Never in my classroom- half closing the draw on my chalk set

boots

My career path has been somewhat you could say meandering, or I chop and change. This best suits me as I need to reinvent and often take stock to get the most out of life. Chop off the deadwood you could say, or know when to give up the ghost cause something has been haunting me.

These days it seems in the present climate there is little real consequential development of teachers by any establishments of note, and very little remuneration increases or incentives. I see this with how many of my peers that are the best of the bunch are throwing away the ESL/EFL cape. But I have made quite a hard decision of late to withdraw a little more from the normal ESL/EFL teaching game, other than Technical English. It is yes with a heavy heart, and it is not just about the money, the internal politics and intra-school/institute politics is really bloody annoying. Also, other activities are taking my time and I cannot dedicate the amount to it that it deserves.

I wrote a blog entry in 2013 about mislabeling and which puppies I have had to shoot. Not much time has passed, but a lot has changed for me, even turning 40 😉

However in my Create5 tradition, here are some things I would like to pass on to any teacher come Wahl-östdeutscher. They may apply to other teachers or climates too.

Keep an eye on the market – the present market shifts faster than sand under your feet in a dessert storm. Some of this comes with the profession, also the quick development of my home city of Leipzig. Back when I started over a decade ago, there were probably around a dozen teachers competing in the same field as me, namely locally and across many different schools. Now, I loose count of the new faces in town, could be thirty good ones or more working across the board like this. This is no bad thing as competition is healthy. Which brings me to my next point

Keep an eye on the competition – I always have done this. Not only the old heads but the fresh faces. What are they doing? But more importantly what are their competitive advantages. There is this notion that backpackers ruin the market and it does add a little too many sleeping bags to the bunk. However, as I pointed out recently in an online discussion, there are some good teachers in this set, and the opposite of qualifications or experience can sometimes just breed complacency. And I could have been labelled a backpacker back in the day, but do not really think I turned out too shoddy. The question is what can you do to stand out from the rest.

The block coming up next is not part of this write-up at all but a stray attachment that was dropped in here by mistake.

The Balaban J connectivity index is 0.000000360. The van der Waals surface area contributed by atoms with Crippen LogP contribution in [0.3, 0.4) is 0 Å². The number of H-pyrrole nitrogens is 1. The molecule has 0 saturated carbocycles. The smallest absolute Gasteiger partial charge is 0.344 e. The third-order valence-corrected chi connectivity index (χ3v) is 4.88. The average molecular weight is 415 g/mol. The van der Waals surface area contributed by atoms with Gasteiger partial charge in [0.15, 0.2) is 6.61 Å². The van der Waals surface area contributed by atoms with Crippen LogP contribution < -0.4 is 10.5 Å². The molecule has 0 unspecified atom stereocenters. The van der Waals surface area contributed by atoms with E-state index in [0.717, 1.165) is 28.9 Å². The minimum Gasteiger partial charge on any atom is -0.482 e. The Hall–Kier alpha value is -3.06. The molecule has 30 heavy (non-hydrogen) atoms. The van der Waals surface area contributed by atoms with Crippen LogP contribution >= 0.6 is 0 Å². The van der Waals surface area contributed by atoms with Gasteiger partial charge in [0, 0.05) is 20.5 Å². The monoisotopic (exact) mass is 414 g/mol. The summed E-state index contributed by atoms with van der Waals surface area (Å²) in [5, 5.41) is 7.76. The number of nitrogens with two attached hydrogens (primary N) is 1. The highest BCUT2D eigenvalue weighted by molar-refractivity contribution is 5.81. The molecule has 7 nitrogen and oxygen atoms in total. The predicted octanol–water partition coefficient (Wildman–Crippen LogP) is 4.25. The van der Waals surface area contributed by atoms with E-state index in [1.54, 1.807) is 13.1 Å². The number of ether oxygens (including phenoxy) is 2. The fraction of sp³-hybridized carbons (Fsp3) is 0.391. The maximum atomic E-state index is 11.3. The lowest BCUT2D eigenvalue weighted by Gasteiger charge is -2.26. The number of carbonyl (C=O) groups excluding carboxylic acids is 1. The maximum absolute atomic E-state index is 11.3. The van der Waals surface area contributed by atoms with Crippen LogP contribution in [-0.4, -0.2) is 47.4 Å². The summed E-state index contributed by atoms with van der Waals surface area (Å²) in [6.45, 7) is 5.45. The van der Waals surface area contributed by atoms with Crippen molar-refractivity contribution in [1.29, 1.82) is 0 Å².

Place yourself well – This is not just about networking or selling yourself, but also doing those projects that do good for your name. It may not always be financially rewarding, but good things come to those who wait. It could be an altruistic project or some teacher assistance to training.  As they adage goes what goes around comes around. On another basic level simply speak to people in admin during all your projects. As teachers, we tend to take these guys for granted. But often I have found they are the back line troops that refer you or come back to you as a client in some other capacity.

Hone your skills – my business partner Erik and I used to do the BESIG conference circuit, and this helped us gain a lot of theoretical knowledge. However in practice, teaming up with this guy in tandem workshops, who has a few years on me in this job, has helped both of us really sharpen our tool set. We do not do it so often,  but when we do what we learn is tenfold compared to some of my other projects. Here is a real snippet (Workshop-summaries) of what we have done to date –

Never be scared to say no – Yes, some organisations may not like the bitter pill of hearing that a simple No. But if you are honest with yourself, do you want to work for organisations that can not respect you for or understand your decisions. In the early days of your career or at times when you are finding it hard to get work, you may have to take the just take the job and swallow the pill yourself. However, sometimes it is better not to sign on the dotted line if you think it does not suit you. And we all as teachers have said, “do your homework”. Find out as much about the job and the people you are gonna work with before you do say yes. If you are stuck with a bad lot it turns into bitterness very quickly, leaving a bad taste in your mouth. I have walked away from my fair share of jobs and schools, it is better for your happiness trust em I am a teacher.

My chalk set may be partly away in a draw, this does not mean however that I have given up teaching or that I am sitting on my laurels. I have a non-profit that is really ready to take off to the next level, writing for a glocal webzine, performing in Inky Ensemble.

Even putting together a new start-up hub for Leipzig thriving cultural and arts scene. I could also see me returning to ESL/EFL, especially as mentoring is something that I hold a place for in my heart as much as this form of lingo training.

What would make you semi-retire or nearly hand up your boots?

 

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